New Funding Prompts SDoH Action

Actions speak louder than words.

Several impactful events occurred in the arena of the social determinants of health (SDoH) over these past few weeks. The healthcare industry has clearly been listening to my rant about being on data overload without strategic action; that action is now happening, and in big ways.

First is some important news for Aunt Bertha, the closed-loop social network that leverages every case manager’s, care coordinator’s, and social worker’s favorite website,

A total of $27 million in new funding will enable Aunt Bertha to enhance its assorted free and paid offerings, further expand its new marketplace, and provide growing support for professionals and volunteers connecting people to social services. is already the largest social care network in the country, with over 470,000 program locations and 1,295 vetted listings accessible to people in need in every ZIP code in America.

The new marketplace will allow customers to order social goods and services to immediately meet needs of people seeking help; eligibility screening, outcome tracking, and payments and invoicing for social goods and services ordering will also be available. Some examples of marketplace implementations include powering car seat orders for Medicaid members in Texas, food box delivery orders in Pennsylvania, and Uber rides to vaccination sites managed by one of Michigan’s largest health systems, Beaumont Health.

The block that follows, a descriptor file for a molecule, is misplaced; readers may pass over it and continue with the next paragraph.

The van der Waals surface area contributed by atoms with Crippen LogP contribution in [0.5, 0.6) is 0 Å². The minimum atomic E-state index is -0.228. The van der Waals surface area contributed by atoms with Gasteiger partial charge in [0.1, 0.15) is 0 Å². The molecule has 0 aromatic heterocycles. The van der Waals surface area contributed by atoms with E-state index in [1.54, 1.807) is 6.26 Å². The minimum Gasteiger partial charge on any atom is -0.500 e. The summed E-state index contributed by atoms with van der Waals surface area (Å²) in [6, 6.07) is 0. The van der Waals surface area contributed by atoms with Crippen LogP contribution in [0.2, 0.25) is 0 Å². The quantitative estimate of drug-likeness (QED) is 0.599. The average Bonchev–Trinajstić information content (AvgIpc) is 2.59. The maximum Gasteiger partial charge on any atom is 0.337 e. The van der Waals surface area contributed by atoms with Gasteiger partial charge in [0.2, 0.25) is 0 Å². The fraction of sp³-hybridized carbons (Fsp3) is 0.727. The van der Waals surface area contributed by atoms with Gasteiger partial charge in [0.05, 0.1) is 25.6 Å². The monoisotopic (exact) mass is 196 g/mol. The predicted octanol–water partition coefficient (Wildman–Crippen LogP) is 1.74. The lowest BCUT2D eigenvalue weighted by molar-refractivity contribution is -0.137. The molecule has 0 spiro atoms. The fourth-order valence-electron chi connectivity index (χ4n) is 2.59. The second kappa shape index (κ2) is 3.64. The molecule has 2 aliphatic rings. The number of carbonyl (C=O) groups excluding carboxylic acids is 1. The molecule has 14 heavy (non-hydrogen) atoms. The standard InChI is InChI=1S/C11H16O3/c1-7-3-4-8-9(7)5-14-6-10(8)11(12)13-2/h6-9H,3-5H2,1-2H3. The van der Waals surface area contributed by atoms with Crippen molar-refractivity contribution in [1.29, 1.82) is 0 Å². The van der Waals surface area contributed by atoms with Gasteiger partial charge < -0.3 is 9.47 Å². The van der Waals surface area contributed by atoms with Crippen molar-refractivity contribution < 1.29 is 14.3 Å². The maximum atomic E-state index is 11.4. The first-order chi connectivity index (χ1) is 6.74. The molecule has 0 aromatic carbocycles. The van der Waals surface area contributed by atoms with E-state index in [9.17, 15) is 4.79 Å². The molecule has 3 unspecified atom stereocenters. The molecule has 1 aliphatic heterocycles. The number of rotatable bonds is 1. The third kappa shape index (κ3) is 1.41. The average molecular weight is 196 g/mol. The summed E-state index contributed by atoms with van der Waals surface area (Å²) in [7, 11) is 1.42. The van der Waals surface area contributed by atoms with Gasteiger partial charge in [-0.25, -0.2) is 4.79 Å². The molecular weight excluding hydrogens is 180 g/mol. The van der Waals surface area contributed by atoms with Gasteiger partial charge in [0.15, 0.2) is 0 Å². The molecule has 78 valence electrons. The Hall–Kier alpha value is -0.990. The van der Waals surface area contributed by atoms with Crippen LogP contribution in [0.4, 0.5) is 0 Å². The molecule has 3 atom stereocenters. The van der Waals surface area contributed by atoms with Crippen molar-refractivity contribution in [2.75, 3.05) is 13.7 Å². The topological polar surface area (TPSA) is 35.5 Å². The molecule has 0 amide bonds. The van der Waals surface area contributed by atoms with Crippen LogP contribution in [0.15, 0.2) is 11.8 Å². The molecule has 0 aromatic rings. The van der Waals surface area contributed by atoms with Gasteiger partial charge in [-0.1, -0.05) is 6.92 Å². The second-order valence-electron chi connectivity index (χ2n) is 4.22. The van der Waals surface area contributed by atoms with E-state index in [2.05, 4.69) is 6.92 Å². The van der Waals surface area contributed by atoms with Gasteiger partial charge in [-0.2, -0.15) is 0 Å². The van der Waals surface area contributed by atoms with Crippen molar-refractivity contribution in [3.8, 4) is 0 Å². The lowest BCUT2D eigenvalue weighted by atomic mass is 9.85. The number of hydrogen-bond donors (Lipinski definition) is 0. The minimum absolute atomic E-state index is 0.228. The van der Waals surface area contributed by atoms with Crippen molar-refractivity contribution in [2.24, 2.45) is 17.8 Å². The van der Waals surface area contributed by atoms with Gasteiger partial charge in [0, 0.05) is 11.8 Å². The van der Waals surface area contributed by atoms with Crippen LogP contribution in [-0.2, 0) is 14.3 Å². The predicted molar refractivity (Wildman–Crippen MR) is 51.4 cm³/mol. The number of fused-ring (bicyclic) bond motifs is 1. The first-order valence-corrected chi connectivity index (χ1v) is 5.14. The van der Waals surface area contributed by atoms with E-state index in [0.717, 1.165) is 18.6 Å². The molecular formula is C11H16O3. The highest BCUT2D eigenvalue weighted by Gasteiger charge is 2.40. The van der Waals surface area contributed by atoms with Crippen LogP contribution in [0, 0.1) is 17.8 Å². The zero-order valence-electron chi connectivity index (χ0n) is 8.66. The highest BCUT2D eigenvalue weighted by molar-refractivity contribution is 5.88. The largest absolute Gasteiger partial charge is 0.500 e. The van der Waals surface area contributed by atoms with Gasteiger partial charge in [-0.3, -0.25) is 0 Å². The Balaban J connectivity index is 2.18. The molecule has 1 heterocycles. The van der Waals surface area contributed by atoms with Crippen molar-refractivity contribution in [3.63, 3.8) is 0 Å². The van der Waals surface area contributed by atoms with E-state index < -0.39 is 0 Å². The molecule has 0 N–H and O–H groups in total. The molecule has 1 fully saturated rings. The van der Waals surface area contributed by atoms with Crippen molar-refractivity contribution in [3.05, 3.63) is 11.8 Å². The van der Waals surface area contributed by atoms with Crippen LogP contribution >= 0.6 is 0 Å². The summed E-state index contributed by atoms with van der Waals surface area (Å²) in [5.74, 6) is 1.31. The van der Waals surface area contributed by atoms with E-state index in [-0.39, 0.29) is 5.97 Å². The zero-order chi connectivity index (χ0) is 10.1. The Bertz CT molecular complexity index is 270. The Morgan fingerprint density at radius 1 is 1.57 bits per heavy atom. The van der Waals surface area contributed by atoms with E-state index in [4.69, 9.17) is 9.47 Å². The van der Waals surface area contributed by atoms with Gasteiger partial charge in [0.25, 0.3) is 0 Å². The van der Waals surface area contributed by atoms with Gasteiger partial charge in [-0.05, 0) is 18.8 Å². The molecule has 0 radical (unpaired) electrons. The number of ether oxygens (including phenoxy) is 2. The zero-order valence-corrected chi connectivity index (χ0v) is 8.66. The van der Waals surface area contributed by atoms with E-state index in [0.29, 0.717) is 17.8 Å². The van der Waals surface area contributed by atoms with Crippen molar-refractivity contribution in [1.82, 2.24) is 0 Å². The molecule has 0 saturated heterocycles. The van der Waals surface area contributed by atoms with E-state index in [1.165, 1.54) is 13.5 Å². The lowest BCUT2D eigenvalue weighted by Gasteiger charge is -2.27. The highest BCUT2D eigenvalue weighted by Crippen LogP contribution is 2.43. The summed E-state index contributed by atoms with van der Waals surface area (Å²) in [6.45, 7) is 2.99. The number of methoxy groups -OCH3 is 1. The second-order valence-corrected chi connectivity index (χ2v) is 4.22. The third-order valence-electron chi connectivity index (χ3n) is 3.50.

Next up, the Centers for Disease Control and Prevention (CDC) is amplifying action to address health disparities through 20 new grants. The Closing the Gap with Social Determinants of Health Accelerator Plan grants are geared to support plans that involve governments, private businesses, nonprofit and community organizations, and healthcare organizations. Community health assessments and long-range planning to address the SDoH are major program incentives.

Each CDC grant will be in the amount of $125,000. Each of the 10 U.S. Department of Health and Human Services (HHS) regions will be limited to three awards to promote geographic diversity, and at least one U.S. territory and one indigenous American tribe will be funded. Only government entities and tribal organizations can apply. Health systems and hospitals working on an accelerator plan must partner with local or state governmental agencies to obtain and utilize this funding.

Eligible applicants include the following:

  • City or municipal governments;
  • State governments;
  • Indigenous American tribal organizations (other than federally recognized tribal governments);
  • County governments;
  • Special district governments; and
  • Federally recognized indigenous American tribal governments

Applicants must also be physically located and operate in the state, tribe, locality, or territory in which work is proposed. More information can be found on the CDC website.

Programming Note: Listen to Ellen Fink-Samnick’s live reporting on the SDoH Mondays on Monitor Mondays at 10 Eastern.


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